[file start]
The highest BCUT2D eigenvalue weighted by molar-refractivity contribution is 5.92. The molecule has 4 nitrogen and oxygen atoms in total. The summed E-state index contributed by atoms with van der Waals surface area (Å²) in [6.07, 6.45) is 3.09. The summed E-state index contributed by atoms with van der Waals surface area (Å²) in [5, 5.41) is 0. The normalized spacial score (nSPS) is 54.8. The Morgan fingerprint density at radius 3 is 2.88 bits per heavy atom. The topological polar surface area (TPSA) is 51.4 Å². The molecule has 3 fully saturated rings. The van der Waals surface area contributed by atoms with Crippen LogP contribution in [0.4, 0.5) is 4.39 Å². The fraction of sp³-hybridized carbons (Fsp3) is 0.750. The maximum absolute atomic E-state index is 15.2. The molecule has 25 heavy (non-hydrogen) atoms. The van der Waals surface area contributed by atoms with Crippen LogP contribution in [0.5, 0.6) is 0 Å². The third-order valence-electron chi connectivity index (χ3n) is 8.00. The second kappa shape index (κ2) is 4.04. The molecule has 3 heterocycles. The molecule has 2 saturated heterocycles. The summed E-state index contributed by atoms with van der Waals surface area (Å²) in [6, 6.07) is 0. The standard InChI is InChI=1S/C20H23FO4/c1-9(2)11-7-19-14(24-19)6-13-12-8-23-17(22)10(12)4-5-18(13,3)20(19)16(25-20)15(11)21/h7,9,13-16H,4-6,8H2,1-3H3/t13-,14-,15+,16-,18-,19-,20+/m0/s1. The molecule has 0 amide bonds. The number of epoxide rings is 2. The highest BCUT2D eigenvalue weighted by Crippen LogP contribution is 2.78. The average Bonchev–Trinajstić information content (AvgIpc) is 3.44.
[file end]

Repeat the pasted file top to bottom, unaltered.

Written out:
The highest BCUT2D eigenvalue weighted by molar-refractivity contribution is 5.92. The molecule has 4 nitrogen and oxygen atoms in total. The summed E-state index contributed by atoms with van der Waals surface area (Å²) in [6.07, 6.45) is 3.09. The summed E-state index contributed by atoms with van der Waals surface area (Å²) in [5, 5.41) is 0. The normalized spacial score (nSPS) is 54.8. The Morgan fingerprint density at radius 3 is 2.88 bits per heavy atom. The topological polar surface area (TPSA) is 51.4 Å². The molecule has 3 fully saturated rings. The van der Waals surface area contributed by atoms with Crippen LogP contribution in [0.4, 0.5) is 4.39 Å². The fraction of sp³-hybridized carbons (Fsp3) is 0.750. The maximum absolute atomic E-state index is 15.2. The molecule has 25 heavy (non-hydrogen) atoms. The van der Waals surface area contributed by atoms with Crippen LogP contribution in [0.5, 0.6) is 0 Å². The third-order valence-electron chi connectivity index (χ3n) is 8.00. The second kappa shape index (κ2) is 4.04. The molecule has 3 heterocycles. The molecule has 2 saturated heterocycles. The summed E-state index contributed by atoms with van der Waals surface area (Å²) in [6, 6.07) is 0. The standard InChI is InChI=1S/C20H23FO4/c1-9(2)11-7-19-14(24-19)6-13-12-8-23-17(22)10(12)4-5-18(13,3)20(19)16(25-20)15(11)21/h7,9,13-16H,4-6,8H2,1-3H3/t13-,14-,15+,16-,18-,19-,20+/m0/s1. The molecule has 0 amide bonds. The number of epoxide rings is 2. The highest BCUT2D eigenvalue weighted by Crippen LogP contribution is 2.78. The average Bonchev–Trinajstić information content (AvgIpc) is 3.44.